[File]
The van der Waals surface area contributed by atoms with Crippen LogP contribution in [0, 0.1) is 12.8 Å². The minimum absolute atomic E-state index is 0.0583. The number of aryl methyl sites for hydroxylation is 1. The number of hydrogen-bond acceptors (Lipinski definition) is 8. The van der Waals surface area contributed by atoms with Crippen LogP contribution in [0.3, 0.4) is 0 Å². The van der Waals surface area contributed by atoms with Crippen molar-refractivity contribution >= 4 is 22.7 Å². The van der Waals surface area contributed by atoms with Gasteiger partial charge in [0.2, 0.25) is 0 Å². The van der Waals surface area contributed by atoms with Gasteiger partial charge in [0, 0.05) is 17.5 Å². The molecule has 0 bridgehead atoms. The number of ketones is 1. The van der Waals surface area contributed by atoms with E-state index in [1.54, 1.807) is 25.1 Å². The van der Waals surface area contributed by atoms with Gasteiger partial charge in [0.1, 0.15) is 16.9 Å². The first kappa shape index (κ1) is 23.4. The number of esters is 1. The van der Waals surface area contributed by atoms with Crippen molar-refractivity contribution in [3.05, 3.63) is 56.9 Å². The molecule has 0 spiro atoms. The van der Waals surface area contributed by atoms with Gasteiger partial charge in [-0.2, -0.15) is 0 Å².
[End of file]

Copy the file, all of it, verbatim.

The van der Waals surface area contributed by atoms with Crippen LogP contribution in [0, 0.1) is 12.8 Å². The minimum absolute atomic E-state index is 0.0583. The number of aryl methyl sites for hydroxylation is 1. The number of hydrogen-bond acceptors (Lipinski definition) is 8. The van der Waals surface area contributed by atoms with Crippen LogP contribution in [0.3, 0.4) is 0 Å². The van der Waals surface area contributed by atoms with Crippen molar-refractivity contribution >= 4 is 22.7 Å². The van der Waals surface area contributed by atoms with Gasteiger partial charge in [0.2, 0.25) is 0 Å². The van der Waals surface area contributed by atoms with Gasteiger partial charge in [0, 0.05) is 17.5 Å². The molecule has 0 bridgehead atoms. The number of ketones is 1. The van der Waals surface area contributed by atoms with E-state index in [1.54, 1.807) is 25.1 Å². The van der Waals surface area contributed by atoms with Gasteiger partial charge in [0.1, 0.15) is 16.9 Å². The first kappa shape index (κ1) is 23.4. The number of esters is 1. The van der Waals surface area contributed by atoms with Crippen molar-refractivity contribution in [3.05, 3.63) is 56.9 Å². The molecule has 0 spiro atoms. The van der Waals surface area contributed by atoms with Gasteiger partial charge in [-0.2, -0.15) is 0 Å².